“The heart starts failing, becoming weaker,” Dr. Connor says. “The fluids overflow and can back up, especially in the lungs.”
In Lucky’s case, an echocardiogram to check the heart and radiographs (X-rays) showed exactly this: pulmonary edema, or fluid in the lungs. Surgery was now more necessary than ever.
To solve the problem, specialists first map the electrical pathways of a patient’s heart using catheters that are inserted through the skin into peripheral vessels and advanced to the heart. Once the abnormal pathway is identified, the specialists conduct a cardiac ablation surgery, in which a specialized ablation catheter is advanced into the heart to burn away the problem circuit forever. These circuits don’t grow back, so the problem is considered solved.
“It’s like a bridge with electrical impulses, like cars traveling between the top and bottom of the heart, and once we take the bridge out, nothing goes through it again,” Dr. Connor says.
Dr. Wright maneuvered catheters in Lucky’s heart, and she and Dr. Connor watched electrical signals from those catheters displayed on a specialized mapping system. Once the pathway was located and ablated, Lucky was tested for another hour to make sure that the abnormal connection did not regain conduction.
Photo: MedVet anesthesia technician Abby Blubaugh holds Lucky with Dr. Connor after the cardiac ablation procedure.
“You can take a dog on death’s door and turn them completely around,” Dr. Wright says of the procedure.
Recovery for cardiac ablation surgery is typically just as fast as the procedure itself. Out of caution, Dr. Wright keeps dogs an extra day to observe and ensure they take it easy. Lucky was able to go home the next day.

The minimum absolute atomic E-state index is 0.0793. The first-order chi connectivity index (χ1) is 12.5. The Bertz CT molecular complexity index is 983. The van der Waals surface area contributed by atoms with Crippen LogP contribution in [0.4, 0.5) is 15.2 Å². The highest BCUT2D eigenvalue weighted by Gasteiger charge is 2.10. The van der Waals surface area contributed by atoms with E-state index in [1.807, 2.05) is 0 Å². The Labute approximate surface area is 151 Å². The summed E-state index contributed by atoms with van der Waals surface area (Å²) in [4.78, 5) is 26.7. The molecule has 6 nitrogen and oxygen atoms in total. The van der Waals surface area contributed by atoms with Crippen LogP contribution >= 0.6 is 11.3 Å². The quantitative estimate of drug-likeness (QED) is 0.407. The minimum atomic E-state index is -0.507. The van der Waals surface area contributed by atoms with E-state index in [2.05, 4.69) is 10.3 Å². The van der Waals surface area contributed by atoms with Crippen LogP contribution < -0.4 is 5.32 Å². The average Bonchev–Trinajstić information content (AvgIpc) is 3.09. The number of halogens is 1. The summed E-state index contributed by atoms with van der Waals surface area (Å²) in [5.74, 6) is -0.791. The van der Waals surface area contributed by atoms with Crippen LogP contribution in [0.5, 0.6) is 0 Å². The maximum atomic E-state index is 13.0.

More than a year after his December 2020 procedure, there’s still no sign of Lucky’s arrhythmia returning. The family moved to a home with a few acres, so the now highly active and rambunctious Labrador has more room to run.
While not all cardiac procedures are permanent fixes, they all offer the chance to improve and extend the lives of dogs and other animals. And the variety of surgeries possible is growing all the time.
“I think some pet owners don’t know anything can be done about some of these heart conditions,” Dr. Wright says. “They should ask their veterinarian and do some research, because Veterinary Cardiologists may be able to help.”
Dr. Kathy Wright, a Board-certified specialist in cardiology and small animal internal medicine, is one of the only veterinarians in North America performing cardiac ablation surgeries on canines. For more than ten years, Wright’s veterinary expertise, along with the experience of her pediatric cardiologist volunteer, Dr. Chad Connor, have led to successful outcomes in more than 140 cardiac ablations on dogs.
Wright picked up experience in cardiology working in research at Cincinnati Children’s Hospital Medical Center before starting at MedVet Cincinnati. There, she studied the intersection of human and animal medicine alongside pediatric cardiologists by focusing on congenital heart diseases in dogs.
It turns out that certain breeds are prone to certain diseases (and, yes, Labradors like Lucky are prone to cardiac arrhythmias). It was through her connections at Children’s that Dr. Wright was introduced to Dr. Connor, who joined after she had already gone to MedVet.
“We were trying to find the genes in dogs that resulted in certain defects to also then help in finding the genes in humans,” Wright says.
Wright was turned on to cardiac ablation surgery, curious about dogs she’d seen presenting with irregular heartbeats and racing heartbeats that were being poorly managed by medicine. She wondered if the cardiac ablation surgeries performed in human patients could be tried in dogs. After a few years, the answer was yes.
Today, the same surgeries she did for research are now directly helping pets like Lucky, whose Labrador breed make up almost half of the dogs that Wright has seen for cardiac ablation surgery.
“I’m just excited we have such a great team at MedVet Cincinnati, and we can offer this to so many dogs,” she says. “It helps me get through the day when we know what the positive outcome with a surgery like this will be.”